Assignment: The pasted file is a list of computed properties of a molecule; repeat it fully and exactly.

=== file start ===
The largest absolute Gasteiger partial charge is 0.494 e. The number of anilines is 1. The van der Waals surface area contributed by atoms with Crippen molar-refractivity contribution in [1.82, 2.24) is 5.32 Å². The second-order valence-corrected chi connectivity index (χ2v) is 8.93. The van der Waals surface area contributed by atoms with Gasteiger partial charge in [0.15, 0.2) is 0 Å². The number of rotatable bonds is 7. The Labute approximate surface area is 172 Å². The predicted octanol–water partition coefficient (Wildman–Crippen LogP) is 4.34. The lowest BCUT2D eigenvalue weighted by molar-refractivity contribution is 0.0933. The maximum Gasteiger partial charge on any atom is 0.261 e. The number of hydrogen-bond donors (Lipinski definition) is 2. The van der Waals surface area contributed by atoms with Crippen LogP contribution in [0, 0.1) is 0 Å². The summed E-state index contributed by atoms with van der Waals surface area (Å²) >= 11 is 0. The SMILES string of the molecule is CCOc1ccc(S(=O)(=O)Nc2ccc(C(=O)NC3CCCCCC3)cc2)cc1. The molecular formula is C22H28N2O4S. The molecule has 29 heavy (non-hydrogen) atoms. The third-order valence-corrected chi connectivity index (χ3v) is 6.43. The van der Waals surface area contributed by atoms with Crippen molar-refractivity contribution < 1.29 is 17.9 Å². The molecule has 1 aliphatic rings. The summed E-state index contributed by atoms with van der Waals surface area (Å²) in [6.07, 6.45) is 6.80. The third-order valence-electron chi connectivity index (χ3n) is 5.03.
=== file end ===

The largest absolute Gasteiger partial charge is 0.494 e. The number of anilines is 1. The van der Waals surface area contributed by atoms with Crippen molar-refractivity contribution in [1.82, 2.24) is 5.32 Å². The second-order valence-corrected chi connectivity index (χ2v) is 8.93. The van der Waals surface area contributed by atoms with Gasteiger partial charge in [0.15, 0.2) is 0 Å². The number of rotatable bonds is 7. The Labute approximate surface area is 172 Å². The predicted octanol–water partition coefficient (Wildman–Crippen LogP) is 4.34. The lowest BCUT2D eigenvalue weighted by molar-refractivity contribution is 0.0933. The maximum Gasteiger partial charge on any atom is 0.261 e. The number of hydrogen-bond donors (Lipinski definition) is 2. The van der Waals surface area contributed by atoms with Crippen LogP contribution in [0, 0.1) is 0 Å². The summed E-state index contributed by atoms with van der Waals surface area (Å²) >= 11 is 0. The SMILES string of the molecule is CCOc1ccc(S(=O)(=O)Nc2ccc(C(=O)NC3CCCCCC3)cc2)cc1. The molecular formula is C22H28N2O4S. The molecule has 29 heavy (non-hydrogen) atoms. The third-order valence-corrected chi connectivity index (χ3v) is 6.43. The van der Waals surface area contributed by atoms with Crippen molar-refractivity contribution < 1.29 is 17.9 Å². The molecule has 1 aliphatic rings. The summed E-state index contributed by atoms with van der Waals surface area (Å²) in [6.07, 6.45) is 6.80. The third-order valence-electron chi connectivity index (χ3n) is 5.03.